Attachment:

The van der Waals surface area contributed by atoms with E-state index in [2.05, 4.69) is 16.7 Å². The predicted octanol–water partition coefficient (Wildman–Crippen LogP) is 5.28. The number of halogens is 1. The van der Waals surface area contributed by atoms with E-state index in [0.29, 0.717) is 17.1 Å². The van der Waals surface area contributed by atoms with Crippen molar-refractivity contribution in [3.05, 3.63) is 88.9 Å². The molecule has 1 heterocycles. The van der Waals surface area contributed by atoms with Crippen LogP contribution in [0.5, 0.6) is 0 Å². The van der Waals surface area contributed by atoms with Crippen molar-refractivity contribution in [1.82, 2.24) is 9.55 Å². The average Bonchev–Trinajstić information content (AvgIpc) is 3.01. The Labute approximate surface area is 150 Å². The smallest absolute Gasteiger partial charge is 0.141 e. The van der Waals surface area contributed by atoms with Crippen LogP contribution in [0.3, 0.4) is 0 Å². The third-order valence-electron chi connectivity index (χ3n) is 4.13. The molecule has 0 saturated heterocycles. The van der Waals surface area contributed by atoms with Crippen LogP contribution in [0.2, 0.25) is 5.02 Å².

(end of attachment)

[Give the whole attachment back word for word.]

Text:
The van der Waals surface area contributed by atoms with E-state index in [2.05, 4.69) is 16.7 Å². The predicted octanol–water partition coefficient (Wildman–Crippen LogP) is 5.28. The number of halogens is 1. The van der Waals surface area contributed by atoms with E-state index in [0.29, 0.717) is 17.1 Å². The van der Waals surface area contributed by atoms with Crippen molar-refractivity contribution in [3.05, 3.63) is 88.9 Å². The molecule has 1 heterocycles. The van der Waals surface area contributed by atoms with Crippen LogP contribution in [0.5, 0.6) is 0 Å². The van der Waals surface area contributed by atoms with Crippen molar-refractivity contribution in [1.82, 2.24) is 9.55 Å². The average Bonchev–Trinajstić information content (AvgIpc) is 3.01. The Labute approximate surface area is 150 Å². The smallest absolute Gasteiger partial charge is 0.141 e. The van der Waals surface area contributed by atoms with Crippen LogP contribution in [0.3, 0.4) is 0 Å². The third-order valence-electron chi connectivity index (χ3n) is 4.13. The molecule has 0 saturated heterocycles. The van der Waals surface area contributed by atoms with Crippen LogP contribution in [0.2, 0.25) is 5.02 Å².